Quantifying the Impact of Future Extreme Heat on the Outdoor Work Sector in the United States

Rachel Licker, Kristina Dahl

Published Jan 13, 2022

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A peer-reviewed article in Elementa: Science of the Anthropocene.

Climate change is expected to increase the frequency of days when it is too hot to safely work outdoors, compounding risks to workers and placing new stressors on the personal, local, state, and federal economies that depend on them. After quantifying the number of outdoor workers in the contiguous United States and their median earnings, we couple heat-based work reduction recommendations from the US Centers for Disease Control and Prevention with an analysis of hourly weather station data to develop novel algorithms for calculating the annual number of unsafe workdays due to extreme heat.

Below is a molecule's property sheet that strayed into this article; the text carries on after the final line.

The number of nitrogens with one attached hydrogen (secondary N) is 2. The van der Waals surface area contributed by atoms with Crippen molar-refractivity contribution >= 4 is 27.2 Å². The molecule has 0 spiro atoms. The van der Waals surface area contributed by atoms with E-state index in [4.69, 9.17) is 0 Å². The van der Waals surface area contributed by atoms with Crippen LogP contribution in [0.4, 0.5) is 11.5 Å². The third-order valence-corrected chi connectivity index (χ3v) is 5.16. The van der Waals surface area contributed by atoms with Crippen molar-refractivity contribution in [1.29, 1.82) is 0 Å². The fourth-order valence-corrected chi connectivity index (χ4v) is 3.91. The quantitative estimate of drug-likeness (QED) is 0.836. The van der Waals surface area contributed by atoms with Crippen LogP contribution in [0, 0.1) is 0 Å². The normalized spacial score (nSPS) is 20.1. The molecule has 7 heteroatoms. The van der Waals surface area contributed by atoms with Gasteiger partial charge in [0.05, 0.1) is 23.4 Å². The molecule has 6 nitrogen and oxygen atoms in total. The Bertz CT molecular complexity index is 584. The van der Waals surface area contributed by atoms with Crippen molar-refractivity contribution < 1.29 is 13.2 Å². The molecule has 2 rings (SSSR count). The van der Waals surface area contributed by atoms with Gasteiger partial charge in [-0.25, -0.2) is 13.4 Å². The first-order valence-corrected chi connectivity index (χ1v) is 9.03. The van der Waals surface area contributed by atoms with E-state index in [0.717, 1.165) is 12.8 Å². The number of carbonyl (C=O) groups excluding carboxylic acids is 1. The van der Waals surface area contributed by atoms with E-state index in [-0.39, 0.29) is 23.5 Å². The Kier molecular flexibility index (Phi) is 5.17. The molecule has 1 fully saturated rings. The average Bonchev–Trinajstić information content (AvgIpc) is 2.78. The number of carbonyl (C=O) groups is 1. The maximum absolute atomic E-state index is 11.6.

While universal adoption of 2 specific adaptation measures in conjunction could reduce mid-century and late-century economic risks by roughly 90% and 93%, respectively, practical limitations to their adoption suggest that emissions mitigation policies will be critical for ensuring the well-being and livelihoods of outdoor workers in a warming climate.


Licker, Rachel, Kristina Dahl, and John T. Abatzoglou. 2022. "Quantifying the impact of future extreme heat on the outdoor work sector in the United States." Elementa: Science of the Anthropocene 10 (1): 00048. https://doi.org/10.1525/elementa.2021.00048

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